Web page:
As someone who likes to visualise things I will add a person’s Twitter profile, Google+ or RSS feed into this free HTML5 Word Cloud or Tagxedo to see which words they are commonly using and then analyse them to gauge their preferences.

Visual Style

People with a visual preference are often direct, business and career focused, driven, leaders and action takers. They dislike small talk, too much detail and time wasters.

Phrases they are more likely to use:

  • I see what you mean
  • I can see the big picture
  • It appears to me
  • Picture this
  • Mental Picture
  • 30,000ft view

If you are following them on Twitter or Google+ they are more likely to be sharing articles and talking about business, productivity or boasting about their latest achievements.

Kinaesthetic Style

People with a kinaesthetic preferential system are laid back, casual and are very people focused. They are risk averse, avoid confrontation and really don’t appreciate being pushed in to make quick decisions. It’s quite common to find these people in roles that involve a lot of physical activity.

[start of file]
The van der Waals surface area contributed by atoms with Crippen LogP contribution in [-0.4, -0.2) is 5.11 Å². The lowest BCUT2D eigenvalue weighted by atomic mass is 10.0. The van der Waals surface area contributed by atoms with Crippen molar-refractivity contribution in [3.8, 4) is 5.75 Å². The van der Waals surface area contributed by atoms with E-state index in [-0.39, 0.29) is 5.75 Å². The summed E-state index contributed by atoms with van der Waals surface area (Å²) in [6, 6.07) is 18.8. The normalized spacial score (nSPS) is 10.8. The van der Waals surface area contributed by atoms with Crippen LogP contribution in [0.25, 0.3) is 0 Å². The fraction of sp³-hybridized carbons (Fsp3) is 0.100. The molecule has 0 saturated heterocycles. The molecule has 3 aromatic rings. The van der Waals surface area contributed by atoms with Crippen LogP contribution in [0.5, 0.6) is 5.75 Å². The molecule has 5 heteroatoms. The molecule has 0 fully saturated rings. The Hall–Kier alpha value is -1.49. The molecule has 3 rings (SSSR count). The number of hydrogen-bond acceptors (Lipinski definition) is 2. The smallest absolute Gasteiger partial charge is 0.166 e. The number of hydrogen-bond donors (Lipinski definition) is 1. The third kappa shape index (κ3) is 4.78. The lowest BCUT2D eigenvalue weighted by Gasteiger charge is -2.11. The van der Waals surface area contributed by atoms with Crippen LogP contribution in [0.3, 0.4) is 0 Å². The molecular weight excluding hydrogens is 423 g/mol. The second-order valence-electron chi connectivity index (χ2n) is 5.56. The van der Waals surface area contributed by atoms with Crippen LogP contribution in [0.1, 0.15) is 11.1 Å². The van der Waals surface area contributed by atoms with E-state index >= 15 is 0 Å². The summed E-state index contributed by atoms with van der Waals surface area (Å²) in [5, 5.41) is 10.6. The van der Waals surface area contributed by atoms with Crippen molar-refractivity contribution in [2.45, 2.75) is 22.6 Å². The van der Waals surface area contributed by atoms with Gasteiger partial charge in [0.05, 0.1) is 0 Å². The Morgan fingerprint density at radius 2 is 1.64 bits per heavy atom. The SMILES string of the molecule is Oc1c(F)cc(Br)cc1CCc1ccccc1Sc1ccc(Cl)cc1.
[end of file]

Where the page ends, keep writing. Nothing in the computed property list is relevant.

Key phrases that they use:

  • That feels right to me.
  • Come to grips with
  • Let’s touch base.
  • Let’s connect.
  • Take care.
  • Get a handle on it.
  • I feel strongly about this.
  • Let’s do this together.

Auditory Style

This group are very talkative, animated, day dreamers, like the big picture, prefer to deal with people and want to have fun. They are easily distracted and can get bored quickly.

Key words they use:

  • Hear
  • Ask
  • Talk
  • Tell
  • Fun
  • Sound

Auditory Digital

People with an auditory digital preference will often be in careers that involve data, analysis and considered planning. They love details, facts, order and being prepared, they therefore do not appreciate people who are late, don’t deliver on time or are unprepared.

Key words that they use:

  • Process
  • Think
  • Know
  • Details
  • Research

Below is a word cloud from some interviews people have conducted with Wil Reynolds over the past couple of years.

So, how would you approach creating an outreach campaign to persuade Wil to link to you?